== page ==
Three facts and three photos about extreme weather in 2012
Richard Casson Digital producer and campaigner
28th Nov 2012
As UN climate talks continue in Qatar this week, here's a look at some of what made 2012 another year of extreme weather, with impacts often seen on the food we eat and the farmers who grow it around the world.
Flood victims use a cable car in Chakdara, Pakistan. (Credit: EPD/Hammad Khan Farooqi)
FACT: June 2012 was the 328th consecutive month with a global temperature above the 20th century average
This fact comes from the National Oceanic and Atmospheric Administration - and what this fact tells us is that you've got to go back to 1976 to find a time when most of the world experienced below-average temperatures. As scientists have argued, the chances of such a run of high temperatures occurring naturally are vanishingly small.
PHOTO: Above. In 2010 Pakistan was hit by its worst natural disaster in living memory. Floodwater inundated up to one fifth of the country, with 8.4 million acres of crops lost and an estimated 20 million people affected. This year, floods returned once again - putting millions of people at renewed risk of disease and malnutrition.
FACT: Research launched this year found droughts that hit Russia and Texas in 2010 and 2011 respectively were made much more likely because of global warming
Though these droughts didn't happen in 2012, I've included them because research this year found the Texas drought was 20 times more likely to occur than in the 1960s. And the Russian droughts, which devastated grain harvests in one of the world's bread baskets, helped drive a year of record world wheat prices, which in turn had a knock-on effect in poor countries such as Yemen and across North Africa. A summary of this research makes for fascinating reading.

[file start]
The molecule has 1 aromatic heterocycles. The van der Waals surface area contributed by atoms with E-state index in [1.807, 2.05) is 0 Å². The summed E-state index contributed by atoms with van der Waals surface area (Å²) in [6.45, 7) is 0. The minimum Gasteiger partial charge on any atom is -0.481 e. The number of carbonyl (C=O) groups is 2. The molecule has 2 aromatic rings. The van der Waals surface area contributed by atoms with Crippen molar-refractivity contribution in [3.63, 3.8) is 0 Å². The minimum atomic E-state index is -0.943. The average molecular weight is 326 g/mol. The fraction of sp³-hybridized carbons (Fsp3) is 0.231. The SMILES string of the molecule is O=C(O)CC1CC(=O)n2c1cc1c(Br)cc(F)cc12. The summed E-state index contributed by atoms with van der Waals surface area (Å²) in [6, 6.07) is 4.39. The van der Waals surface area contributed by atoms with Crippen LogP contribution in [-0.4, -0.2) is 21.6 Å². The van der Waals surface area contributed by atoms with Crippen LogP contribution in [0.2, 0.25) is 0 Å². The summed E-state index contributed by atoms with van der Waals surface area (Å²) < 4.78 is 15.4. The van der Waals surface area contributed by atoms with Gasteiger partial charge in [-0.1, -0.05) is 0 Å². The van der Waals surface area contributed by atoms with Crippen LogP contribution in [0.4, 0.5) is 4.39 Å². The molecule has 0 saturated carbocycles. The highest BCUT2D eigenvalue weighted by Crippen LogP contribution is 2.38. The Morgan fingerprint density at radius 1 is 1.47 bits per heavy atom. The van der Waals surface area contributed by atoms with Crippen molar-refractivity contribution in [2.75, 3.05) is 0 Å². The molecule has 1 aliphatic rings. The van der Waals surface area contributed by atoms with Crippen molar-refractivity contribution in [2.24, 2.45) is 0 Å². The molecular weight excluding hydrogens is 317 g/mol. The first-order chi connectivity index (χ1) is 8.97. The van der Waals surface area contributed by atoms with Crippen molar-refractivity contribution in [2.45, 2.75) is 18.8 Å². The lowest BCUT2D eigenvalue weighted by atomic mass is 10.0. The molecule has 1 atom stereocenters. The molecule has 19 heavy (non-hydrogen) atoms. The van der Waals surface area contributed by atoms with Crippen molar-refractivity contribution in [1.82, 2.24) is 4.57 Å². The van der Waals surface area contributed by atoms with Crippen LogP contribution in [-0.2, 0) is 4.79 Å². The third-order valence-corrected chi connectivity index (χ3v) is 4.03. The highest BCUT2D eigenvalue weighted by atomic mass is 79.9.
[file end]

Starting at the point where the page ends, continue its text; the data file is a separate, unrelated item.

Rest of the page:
PHOTO: Widespread drought - first in the Horn of Africa, and then later in the Sahel - led to food crises that made international headlines. And although donations from governments and from the public raised more than $4 billion, climate change could make the cost of responding to similar disasters even higher in the future.
Wheeling jerrycans of water in Somaliland. (Photo: Alun McDonald/Oxfam)
FACT: At its height, the dry weather in North America this year caused drought across more than half of continental US
Drought in the US has hit farmers hard this year. But unlike many farmers in the US, their counterparts in developing countries don't have insurance to schemes to cushion the blow or have access to drought-resilient crops.
PHOTO: Though the world's attention focused on New York during Sandy, the same hurricane also hit Haiti - a country still suffering the effect of a massive earthquake two years ago - leaving more than fifty people dead, another 200,000 homeless and destroying approximately 90,500 hectares of agricultural land and crops.
Flooded streets and destruction in Haiti. (Photo: Welthungerhilfe-German Agro Action/Flickr.com)
So 2012 has been another year of turbulent weather, which has again played havoc with farmers and our food around the world. Although not every extreme weather event can be attributed to climate change, scientists are getting better at showing how some events were made much more likely or more severe because of a warming world. As the world continues to warm up, extreme weather is becoming the new norm, and without urgent action to cut emissions and invest in measures to help those
most at risk to adapt, the cost of dealing with the clean up looks set to grow.